Opening Day 2013: Five Keys To The Pirates Having Their First Winning Season In Twenty Years
April 5, 2012; Pittsburgh, PA, USA; Pittsburgh Pirates players stand along the third base line during the playing of the national anthem before the opening day game against the Philadelphia Phillies at PNC Park. Mandatory Credit: Charles LeClaire-USA TODAY Sports
Opening day is coming up on us lightning quick. At this point we can count the days until opening day on one hand, and it’s got us giddy with excitement. Opening day is wonderful, because every team has a chance at this point, there’s excitement over the unknown headed into the year, and the atmosphere is just electric. Opening day really should be a holiday. Unfortunately for Pirates fans, every opening day since 1994 has come after a losing season, which is just downright depressing. After showing early signs of life each of the last 2 years, the Pirates have found a way to fritter the second half away, and because of that, we’re still talking about the twenty straight years of losing that we’ve had to endure from our beloved Buccos. Here are five keys to the Pirates having their first winning season since Sid Slid:
1. Starting pitching has to be more consistent. Guys like James McDonald have personified the Pirates last two seasons, with good looking first halves, followed up by crapping the bed after the all star break. It’s not enough for any of these guys to just be good half the time, you have to be able to play an entire season at a high level. Baseball has such a grueling season for a reason, it’s to weed out the pretenders from the contenders, one or two hot streaks during the season can’t get you into October, you have to play good baseball all year long.
2. More walks, less strikeouts for the hitters. The Pirates ranked dead last in the NL in drawing walks last year, drawing a measly 444 all year. In strikeouts, the Pirates had the second most in the NL, being punched out a grand total of 1354 times on the season. That’s just ugly. Even if this is the era of lots of longballs and strikeouts for offenses in baseball, those numbers are still completely unacceptable. You have to be able to get on base and put the ball in play, or else those homeruns and extra base hits start to matter less and less.
3. Gerrit Cole. Whenever Cole does get the call to the big leagues, he has the kind of stuff that could make him an ace right off of the bat. He also could behave like a typical prospect, and not fully launch on his first attempt in the big leagues. Remember Trevor Bauer? Great prospect for the Diamondbacks, but after a less than stellar first opportunity in the big leagues last year, the Diamondbacks lost their patience with him, and shipped him off to Cleveland, the poor guy. Of course, we expect the Pirates to have patience with Cole, as they well should. If Cole is able to perform up to the level of talent he’s previously displayed, the Pirates chances to have a winning season this year will improve exponentially.
4. Pedro Alvarez absolutely must take over the role of cleanup hitter for the Pirates. The Pirates aren’t asking Pedro to hit .300, they’re asking him to hit over his weight, with 30+ bombs. If El Toro can step up and do that, the Pirates will fill a hole in the lineup that has been a revolving door for years. If not, he’ll be relegated back to the five or six hole, and may not ever get another opportunity to own the spot. The Pirates need a terror inducing cleanup hitter behind Andrew McCutchen, and Alvarez has the talent and potential to be just that, but until that potential is realized, he’ll continue to drive Pirates fans insane.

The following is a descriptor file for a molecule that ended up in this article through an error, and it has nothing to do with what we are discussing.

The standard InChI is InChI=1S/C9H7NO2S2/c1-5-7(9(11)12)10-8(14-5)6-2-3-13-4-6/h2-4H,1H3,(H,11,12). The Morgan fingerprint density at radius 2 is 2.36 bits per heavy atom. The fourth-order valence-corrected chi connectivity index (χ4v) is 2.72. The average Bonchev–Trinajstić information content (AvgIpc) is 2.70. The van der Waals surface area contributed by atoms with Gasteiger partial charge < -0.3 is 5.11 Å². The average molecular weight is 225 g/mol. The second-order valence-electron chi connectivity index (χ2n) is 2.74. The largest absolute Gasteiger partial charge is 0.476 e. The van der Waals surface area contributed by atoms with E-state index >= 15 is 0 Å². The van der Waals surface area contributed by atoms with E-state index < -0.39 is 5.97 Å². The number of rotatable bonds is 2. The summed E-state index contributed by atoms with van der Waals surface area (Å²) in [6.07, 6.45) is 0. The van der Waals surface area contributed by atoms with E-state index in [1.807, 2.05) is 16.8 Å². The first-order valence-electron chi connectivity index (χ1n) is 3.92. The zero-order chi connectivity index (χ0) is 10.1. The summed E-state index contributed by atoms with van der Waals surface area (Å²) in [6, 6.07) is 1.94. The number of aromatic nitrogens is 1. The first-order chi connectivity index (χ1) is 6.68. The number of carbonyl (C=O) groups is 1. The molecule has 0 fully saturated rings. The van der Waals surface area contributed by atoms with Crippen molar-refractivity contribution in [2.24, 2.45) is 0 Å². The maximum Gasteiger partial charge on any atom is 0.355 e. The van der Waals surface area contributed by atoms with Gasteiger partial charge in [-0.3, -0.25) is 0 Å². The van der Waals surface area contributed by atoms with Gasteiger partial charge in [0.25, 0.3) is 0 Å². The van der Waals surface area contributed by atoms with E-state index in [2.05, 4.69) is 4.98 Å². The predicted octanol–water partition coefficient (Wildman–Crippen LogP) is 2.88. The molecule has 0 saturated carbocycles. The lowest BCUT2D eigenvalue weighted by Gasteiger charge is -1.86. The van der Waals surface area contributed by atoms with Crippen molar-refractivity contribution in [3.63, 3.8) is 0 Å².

Apr. 17, 2012; Phoenix, AZ, USA; Pittsburgh Pirates infielder Pedro Alvarez at bat against the Arizona Diamondbacks at Chase Field. Mandatory Credit: Mark J. Rebilas-USA TODAY Sports
5. No more Hurdle smallball. I think Clint Hurdle is wonderful, but given the team that he currently has, the best way to score runs in through getting guys on base, followed by extra base hits. Clint Hurdle has a thing for bunting like Rex Ryan has a thing for feet.
It’s that bad. In baseball, you get twenty-seven outs to score as many runs as you possibly can. Because of the limited nature of the outs you are allowed, it’s awfully hard to score runs when you waste a lot of outs by bunting runners around all the time (don’t get me wrong, there is a time and a place for the bunt), you are lessening your odds to score runs. One of the beauties of baseball is what a mathematical game it is. Step one in playing the mathematics of the game is taking the option with the highest probability of a positive outcome just about every time, and the way the Pirates are built, small ball isn’t that option.
There you have it, boys and girls, five keys to the Pirates finally having a winning season. Opening day is next Monday, so get your lucky jersey out, practice your Zoltan hand signs, prep your vocal cords for a lot of Ric Flair style wooing, pick up a lot of heart medication, and possibly some Jack Daniels. This is gonna be one roller coaster ride of a season, and you’re not going to want to miss a second.